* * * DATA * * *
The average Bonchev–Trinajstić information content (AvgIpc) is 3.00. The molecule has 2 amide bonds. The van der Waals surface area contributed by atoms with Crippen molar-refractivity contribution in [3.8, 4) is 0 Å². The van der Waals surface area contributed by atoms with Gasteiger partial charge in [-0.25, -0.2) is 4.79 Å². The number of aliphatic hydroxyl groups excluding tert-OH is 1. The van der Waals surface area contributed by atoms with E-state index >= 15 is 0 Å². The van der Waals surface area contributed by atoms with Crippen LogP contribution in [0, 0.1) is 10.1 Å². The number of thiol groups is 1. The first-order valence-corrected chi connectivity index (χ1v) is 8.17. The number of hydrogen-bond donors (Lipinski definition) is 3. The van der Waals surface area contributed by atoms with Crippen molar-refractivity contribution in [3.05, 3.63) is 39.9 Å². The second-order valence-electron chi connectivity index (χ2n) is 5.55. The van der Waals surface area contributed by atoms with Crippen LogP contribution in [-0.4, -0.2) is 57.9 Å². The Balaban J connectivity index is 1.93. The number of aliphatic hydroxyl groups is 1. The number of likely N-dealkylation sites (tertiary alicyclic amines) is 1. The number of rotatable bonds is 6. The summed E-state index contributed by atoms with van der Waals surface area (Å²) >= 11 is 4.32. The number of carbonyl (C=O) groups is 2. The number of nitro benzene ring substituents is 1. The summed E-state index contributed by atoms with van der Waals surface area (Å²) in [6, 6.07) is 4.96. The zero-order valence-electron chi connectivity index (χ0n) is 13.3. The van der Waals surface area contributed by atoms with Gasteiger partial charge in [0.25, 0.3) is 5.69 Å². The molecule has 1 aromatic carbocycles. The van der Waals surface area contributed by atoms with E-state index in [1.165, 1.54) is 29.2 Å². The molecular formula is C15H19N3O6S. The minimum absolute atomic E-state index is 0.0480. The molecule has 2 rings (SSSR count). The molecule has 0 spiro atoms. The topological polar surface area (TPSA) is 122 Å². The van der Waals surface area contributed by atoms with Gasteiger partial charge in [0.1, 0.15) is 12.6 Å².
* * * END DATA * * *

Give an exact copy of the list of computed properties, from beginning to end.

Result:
The average Bonchev–Trinajstić information content (AvgIpc) is 3.00. The molecule has 2 amide bonds. The van der Waals surface area contributed by atoms with Crippen molar-refractivity contribution in [3.8, 4) is 0 Å². The van der Waals surface area contributed by atoms with Gasteiger partial charge in [-0.25, -0.2) is 4.79 Å². The number of aliphatic hydroxyl groups excluding tert-OH is 1. The van der Waals surface area contributed by atoms with E-state index >= 15 is 0 Å². The van der Waals surface area contributed by atoms with Crippen LogP contribution in [0, 0.1) is 10.1 Å². The number of thiol groups is 1. The first-order valence-corrected chi connectivity index (χ1v) is 8.17. The number of hydrogen-bond donors (Lipinski definition) is 3. The van der Waals surface area contributed by atoms with Crippen molar-refractivity contribution in [3.05, 3.63) is 39.9 Å². The second-order valence-electron chi connectivity index (χ2n) is 5.55. The van der Waals surface area contributed by atoms with Crippen LogP contribution in [-0.4, -0.2) is 57.9 Å². The Balaban J connectivity index is 1.93. The number of aliphatic hydroxyl groups is 1. The number of likely N-dealkylation sites (tertiary alicyclic amines) is 1. The number of rotatable bonds is 6. The summed E-state index contributed by atoms with van der Waals surface area (Å²) >= 11 is 4.32. The number of carbonyl (C=O) groups is 2. The number of nitro benzene ring substituents is 1. The summed E-state index contributed by atoms with van der Waals surface area (Å²) in [6, 6.07) is 4.96. The zero-order valence-electron chi connectivity index (χ0n) is 13.3. The van der Waals surface area contributed by atoms with Gasteiger partial charge in [0.25, 0.3) is 5.69 Å². The molecule has 1 aromatic carbocycles. The van der Waals surface area contributed by atoms with E-state index in [1.165, 1.54) is 29.2 Å². The molecular formula is C15H19N3O6S. The minimum absolute atomic E-state index is 0.0480. The molecule has 2 rings (SSSR count). The molecule has 0 spiro atoms. The topological polar surface area (TPSA) is 122 Å². The van der Waals surface area contributed by atoms with Gasteiger partial charge in [0.1, 0.15) is 12.6 Å².